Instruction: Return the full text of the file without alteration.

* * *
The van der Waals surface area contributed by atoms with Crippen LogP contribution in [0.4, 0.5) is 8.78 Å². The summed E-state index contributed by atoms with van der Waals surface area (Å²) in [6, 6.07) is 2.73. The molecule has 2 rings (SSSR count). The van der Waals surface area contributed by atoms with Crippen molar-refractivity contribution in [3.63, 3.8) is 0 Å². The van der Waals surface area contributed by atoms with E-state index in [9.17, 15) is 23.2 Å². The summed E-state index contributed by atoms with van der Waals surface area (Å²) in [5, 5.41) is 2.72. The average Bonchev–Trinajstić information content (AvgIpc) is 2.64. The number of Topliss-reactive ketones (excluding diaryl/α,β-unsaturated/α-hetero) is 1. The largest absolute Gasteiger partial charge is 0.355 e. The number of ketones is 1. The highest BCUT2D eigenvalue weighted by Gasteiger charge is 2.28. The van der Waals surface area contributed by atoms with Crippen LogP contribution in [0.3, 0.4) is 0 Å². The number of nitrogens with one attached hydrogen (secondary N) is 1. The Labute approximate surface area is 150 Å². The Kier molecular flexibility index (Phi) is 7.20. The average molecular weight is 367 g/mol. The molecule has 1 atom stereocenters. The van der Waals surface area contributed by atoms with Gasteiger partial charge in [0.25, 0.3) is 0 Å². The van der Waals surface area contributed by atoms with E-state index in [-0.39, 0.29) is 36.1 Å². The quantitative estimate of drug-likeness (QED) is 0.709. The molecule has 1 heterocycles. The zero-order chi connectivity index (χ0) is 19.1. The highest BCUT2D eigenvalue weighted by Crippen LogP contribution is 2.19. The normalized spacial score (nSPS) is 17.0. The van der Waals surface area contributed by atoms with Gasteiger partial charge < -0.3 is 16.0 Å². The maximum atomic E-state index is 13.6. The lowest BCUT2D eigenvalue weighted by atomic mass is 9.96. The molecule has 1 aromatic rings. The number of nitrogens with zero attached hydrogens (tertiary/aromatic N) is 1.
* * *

The van der Waals surface area contributed by atoms with Crippen LogP contribution in [0.4, 0.5) is 8.78 Å². The summed E-state index contributed by atoms with van der Waals surface area (Å²) in [6, 6.07) is 2.73. The molecule has 2 rings (SSSR count). The van der Waals surface area contributed by atoms with Crippen molar-refractivity contribution in [3.63, 3.8) is 0 Å². The van der Waals surface area contributed by atoms with E-state index in [9.17, 15) is 23.2 Å². The summed E-state index contributed by atoms with van der Waals surface area (Å²) in [5, 5.41) is 2.72. The average Bonchev–Trinajstić information content (AvgIpc) is 2.64. The number of Topliss-reactive ketones (excluding diaryl/α,β-unsaturated/α-hetero) is 1. The largest absolute Gasteiger partial charge is 0.355 e. The number of ketones is 1. The highest BCUT2D eigenvalue weighted by Gasteiger charge is 2.28. The van der Waals surface area contributed by atoms with Crippen LogP contribution in [0.3, 0.4) is 0 Å². The number of nitrogens with one attached hydrogen (secondary N) is 1. The Labute approximate surface area is 150 Å². The Kier molecular flexibility index (Phi) is 7.20. The average molecular weight is 367 g/mol. The molecule has 1 atom stereocenters. The van der Waals surface area contributed by atoms with Gasteiger partial charge in [0.25, 0.3) is 0 Å². The van der Waals surface area contributed by atoms with E-state index in [-0.39, 0.29) is 36.1 Å². The quantitative estimate of drug-likeness (QED) is 0.709. The molecule has 1 heterocycles. The zero-order chi connectivity index (χ0) is 19.1. The highest BCUT2D eigenvalue weighted by Crippen LogP contribution is 2.19. The normalized spacial score (nSPS) is 17.0. The van der Waals surface area contributed by atoms with Gasteiger partial charge < -0.3 is 16.0 Å². The maximum atomic E-state index is 13.6. The lowest BCUT2D eigenvalue weighted by atomic mass is 9.96. The molecule has 1 aromatic rings. The number of nitrogens with zero attached hydrogens (tertiary/aromatic N) is 1.